- The Washington Times - Friday, September 18, 2015

Democratic presidential contender Sen. Bernard Sanders cashed in when he came under attack from a super PAC backing rival Hillary Rodham Clinton, netting $1.2 million when he put out a call for donations to help him fight back against “ugly, negative campaigning.”

The Sanders campaign said it took just 48 hours for its army of small donors to send in the $1.2 million after Correct the Record, a super PAC backing Mrs. Clinton, attempted to link Mr. Sanders to the late Venezuelan communist leader Hugo Chavez and far-left U.K. politician Jeremy Corbyn.

“I hope that sends a very clear message that the American people are sick and tired of politics as usual and negative campaigning,” Mr. Sanders said Thursday in the email thanking his supporters.

Mr. Sanders, a Vermont independent and avowed socialist who is beating Mrs. Clinton in the polls in early-voting states, has refused to accept support from super PACs or donations from corporate moneymen.

He used the attack by Correct the Record, which is run by longtime Clinton henchman David Brock, to draw a stark contrast between the political revolution he wants to lead and the establishment candidacy of Mrs. Clinton.

“Frankly what the Clinton Super PAC is doing is nothing new. It’s the same-old, same-old negative politics that has gone on for years: throw mud and hope some of it sticks,” Mr. Sanders told his supporters. “We are fighting for a different kind of politics. Instead of hurling dishonest or out-of-context charges, we are trying to run an issue-oriented campaign — focusing on the most important concerns of the American people.”

Earlier this week, Correct the Record circulated an email linking Mr. Sander’s praise of Mr. Chavez and likening the senator to Mr. Corbyn, who recently was elected leader of the United Kingdom’s Labour Party.

The attack marked a new phase in the contest between Mrs. Clinton and Mr. Sanders, who previously had carefully avoided launching personal attacks on each other.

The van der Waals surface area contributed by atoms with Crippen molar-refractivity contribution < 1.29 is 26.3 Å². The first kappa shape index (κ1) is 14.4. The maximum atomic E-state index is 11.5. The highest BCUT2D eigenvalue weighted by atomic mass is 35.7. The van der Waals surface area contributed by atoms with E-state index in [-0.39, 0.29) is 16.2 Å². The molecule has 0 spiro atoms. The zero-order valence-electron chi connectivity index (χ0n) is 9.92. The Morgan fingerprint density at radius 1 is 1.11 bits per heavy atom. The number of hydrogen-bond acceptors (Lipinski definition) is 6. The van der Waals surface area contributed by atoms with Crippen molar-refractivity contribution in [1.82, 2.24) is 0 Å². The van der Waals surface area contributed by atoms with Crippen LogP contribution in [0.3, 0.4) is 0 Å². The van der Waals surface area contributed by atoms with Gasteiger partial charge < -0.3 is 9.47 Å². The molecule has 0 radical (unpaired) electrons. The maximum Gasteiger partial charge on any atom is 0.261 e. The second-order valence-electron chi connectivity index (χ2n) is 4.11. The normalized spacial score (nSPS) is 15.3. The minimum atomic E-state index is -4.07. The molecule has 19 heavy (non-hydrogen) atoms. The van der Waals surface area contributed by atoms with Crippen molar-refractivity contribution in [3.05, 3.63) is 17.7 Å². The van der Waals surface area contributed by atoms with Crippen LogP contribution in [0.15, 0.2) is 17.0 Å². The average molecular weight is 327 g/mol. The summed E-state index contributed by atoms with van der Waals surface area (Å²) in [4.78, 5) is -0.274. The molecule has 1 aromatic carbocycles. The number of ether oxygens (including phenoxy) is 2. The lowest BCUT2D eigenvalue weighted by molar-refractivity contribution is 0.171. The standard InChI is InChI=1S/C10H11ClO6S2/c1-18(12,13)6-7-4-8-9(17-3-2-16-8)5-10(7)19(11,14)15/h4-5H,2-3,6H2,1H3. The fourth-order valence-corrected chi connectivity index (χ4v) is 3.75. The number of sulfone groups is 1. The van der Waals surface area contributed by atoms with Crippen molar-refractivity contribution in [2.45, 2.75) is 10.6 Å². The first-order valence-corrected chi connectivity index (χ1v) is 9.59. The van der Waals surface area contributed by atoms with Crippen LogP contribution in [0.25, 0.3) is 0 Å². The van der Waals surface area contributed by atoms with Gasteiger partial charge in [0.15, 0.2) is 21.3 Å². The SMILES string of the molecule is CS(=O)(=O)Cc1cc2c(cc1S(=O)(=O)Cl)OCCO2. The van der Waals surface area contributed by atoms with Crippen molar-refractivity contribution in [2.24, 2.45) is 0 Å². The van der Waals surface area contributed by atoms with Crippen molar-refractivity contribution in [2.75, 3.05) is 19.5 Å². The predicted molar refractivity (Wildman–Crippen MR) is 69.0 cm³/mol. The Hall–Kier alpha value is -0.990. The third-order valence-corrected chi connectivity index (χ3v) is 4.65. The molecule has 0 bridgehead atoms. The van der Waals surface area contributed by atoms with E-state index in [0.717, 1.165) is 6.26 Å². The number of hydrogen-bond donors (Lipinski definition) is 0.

The email, which was first reported by The Huffington Post, highlighted some of Mr Corbyn’s more outrageous comments, such as that the killing of Osama bin Laden was “a tragedy” because he wasn’t afforded a trial and that he would invite his “friends” from Hezbollah to come to the U.K. to discuss Middle East peace.

It points to a newspaper op/ed penned by Mr. Corbyn that characterized the West as the villain in confrontations with Russia, saying that North Atlantic Treaty Organization’s “attempt to encircle Russia is one of the big threats of our time.”

The pro-Clinton group goes on to cite “similarities” between Mr. Corbyn and Mr. Sanders, including the senator’s proposal to end the United States nuclear weapons program and his opposition to NATO expansion into Soviet countries.

As for his connection to Mr. Chavez, Mr. Sanders in 2006 helped negotiate a deal with Venezuela’s national oil company to provide discounted heating oil to low-income families in Vermont.

Mr. Sanders does share some similarities with Mr. Corbyn. However, the two men share more in style than substance, with both achieving unexpected success as insurgents within their political parties.

“We understand this is the big leagues — this is hardball,” said Sanders campaign spokesman Michael Briggs. “I wouldn’t say we expected it because we are disappointed. But it is what it is and we’ll go with it.”

• S.A. Miller can be reached at smiller@washingtontimes.com.

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